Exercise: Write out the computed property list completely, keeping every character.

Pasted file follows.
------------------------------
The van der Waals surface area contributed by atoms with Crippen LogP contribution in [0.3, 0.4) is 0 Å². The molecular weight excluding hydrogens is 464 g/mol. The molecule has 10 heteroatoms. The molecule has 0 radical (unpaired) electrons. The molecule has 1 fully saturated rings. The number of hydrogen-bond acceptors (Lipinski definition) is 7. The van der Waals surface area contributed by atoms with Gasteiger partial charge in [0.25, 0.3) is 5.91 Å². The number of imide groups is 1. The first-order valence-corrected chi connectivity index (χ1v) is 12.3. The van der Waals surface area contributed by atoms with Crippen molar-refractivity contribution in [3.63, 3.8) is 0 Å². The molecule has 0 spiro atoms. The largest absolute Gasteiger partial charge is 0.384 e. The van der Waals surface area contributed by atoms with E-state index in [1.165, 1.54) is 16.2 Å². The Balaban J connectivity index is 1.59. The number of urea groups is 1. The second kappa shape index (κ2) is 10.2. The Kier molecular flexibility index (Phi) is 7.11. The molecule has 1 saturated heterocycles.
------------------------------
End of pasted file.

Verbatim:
The van der Waals surface area contributed by atoms with Crippen LogP contribution in [0.3, 0.4) is 0 Å². The molecular weight excluding hydrogens is 464 g/mol. The molecule has 10 heteroatoms. The molecule has 0 radical (unpaired) electrons. The molecule has 1 fully saturated rings. The number of hydrogen-bond acceptors (Lipinski definition) is 7. The van der Waals surface area contributed by atoms with Gasteiger partial charge in [0.25, 0.3) is 5.91 Å². The number of imide groups is 1. The first-order valence-corrected chi connectivity index (χ1v) is 12.3. The van der Waals surface area contributed by atoms with Crippen molar-refractivity contribution in [3.63, 3.8) is 0 Å². The molecule has 0 spiro atoms. The largest absolute Gasteiger partial charge is 0.384 e. The van der Waals surface area contributed by atoms with E-state index in [1.165, 1.54) is 16.2 Å². The Balaban J connectivity index is 1.59. The number of urea groups is 1. The second kappa shape index (κ2) is 10.2. The Kier molecular flexibility index (Phi) is 7.11. The molecule has 1 saturated heterocycles.